PROJECT: Barking Riverside, Dagenham
SERVICES: Landscape Design
CLIENT: Bellway Homes
Barking Riverside is a one of the largest development sites in Europe with a proposed total of 10,800 new homes by 2030.
Located on a brown field site that was once home to one of the largest fishing ports in London, followed by a power station the site boasts history as well as riverside views and walks bursting with flora and fauna.
The full site extends over 443 acres and is split into 4 phases. Within each phase building plots are split up and built in stages. The infrastructure & concept of the site was originally designed by Gustafson Porter in 2005.
D F Clark have been involved in the site investigation & feasibility of the site during the land bid stage. Following the acceptance of the site wide planning application for outline consent, D F Clark were invited back to detail some of the land parcels & infrastructure to detail design & tender stage.
For this particular site the architecture designed by RMA Architects saw housing association & private flats situated around a central open space. The open space formed part of the site wide play and recreation strategy seeing ‘play rooms’ within courtyards as well as large scale play areas for all ages.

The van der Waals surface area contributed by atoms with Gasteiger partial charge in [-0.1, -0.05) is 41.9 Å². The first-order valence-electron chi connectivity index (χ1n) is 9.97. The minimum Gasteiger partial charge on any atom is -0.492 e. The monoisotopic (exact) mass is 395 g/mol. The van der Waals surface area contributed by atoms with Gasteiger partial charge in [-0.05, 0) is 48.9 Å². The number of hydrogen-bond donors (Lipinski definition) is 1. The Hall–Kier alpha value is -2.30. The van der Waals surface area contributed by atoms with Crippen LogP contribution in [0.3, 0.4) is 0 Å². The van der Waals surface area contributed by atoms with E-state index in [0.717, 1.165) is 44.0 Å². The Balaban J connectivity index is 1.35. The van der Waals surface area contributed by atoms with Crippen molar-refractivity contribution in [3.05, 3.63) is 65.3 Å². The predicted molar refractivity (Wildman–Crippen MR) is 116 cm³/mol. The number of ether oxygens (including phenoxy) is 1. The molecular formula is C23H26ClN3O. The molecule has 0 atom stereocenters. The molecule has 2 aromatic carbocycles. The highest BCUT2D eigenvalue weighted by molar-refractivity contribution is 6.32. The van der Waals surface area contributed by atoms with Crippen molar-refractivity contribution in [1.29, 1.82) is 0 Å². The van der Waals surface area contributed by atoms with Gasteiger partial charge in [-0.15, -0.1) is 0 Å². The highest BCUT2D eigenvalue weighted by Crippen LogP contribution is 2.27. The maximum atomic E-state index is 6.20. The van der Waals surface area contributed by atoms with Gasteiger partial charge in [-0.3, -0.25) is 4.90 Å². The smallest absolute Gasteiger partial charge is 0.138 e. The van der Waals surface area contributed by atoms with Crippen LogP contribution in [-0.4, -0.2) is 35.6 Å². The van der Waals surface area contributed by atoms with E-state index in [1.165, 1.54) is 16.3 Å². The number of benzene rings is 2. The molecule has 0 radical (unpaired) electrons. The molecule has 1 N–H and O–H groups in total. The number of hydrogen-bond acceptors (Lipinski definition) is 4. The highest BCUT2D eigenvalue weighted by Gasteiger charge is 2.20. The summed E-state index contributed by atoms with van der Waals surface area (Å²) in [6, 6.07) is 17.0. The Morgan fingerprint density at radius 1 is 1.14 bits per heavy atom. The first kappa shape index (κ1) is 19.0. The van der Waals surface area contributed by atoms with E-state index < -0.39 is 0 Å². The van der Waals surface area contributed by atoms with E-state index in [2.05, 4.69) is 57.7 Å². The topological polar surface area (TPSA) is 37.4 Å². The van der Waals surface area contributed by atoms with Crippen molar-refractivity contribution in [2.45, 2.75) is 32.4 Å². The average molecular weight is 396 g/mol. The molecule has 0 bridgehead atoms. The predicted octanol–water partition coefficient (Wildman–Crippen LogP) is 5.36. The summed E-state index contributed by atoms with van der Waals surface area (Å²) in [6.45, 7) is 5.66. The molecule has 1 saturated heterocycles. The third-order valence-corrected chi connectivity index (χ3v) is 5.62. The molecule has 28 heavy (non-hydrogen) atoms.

A natural play strategy was used to reflect the nature of the site with a birch woodland located 500m from the site. Play equipment included a large rock stack, timber framed swing, timber stepping blocks cut into earth mounding as well as large tree trunk stacks using trunks up to 1.6m in diameter to promote biodiversity through the inclusion of log piles and stag beetle habitat.
Hard landscape materials also echoed this ethos. Gabion baskets of grey & blue stone formed retained walls. Mixed paving colour was used throughout pedestrian zones to delineate spaces, a thicker permeable paver of a single colour was used to areas for emergency service use with bands of charcoal offering interest and visual directing across the site.
The soft landscape design saw the perimeter walls to private courtyards softened with shrub and perennial planting between blocks. Trees were carefully located to screen views across the courtyard.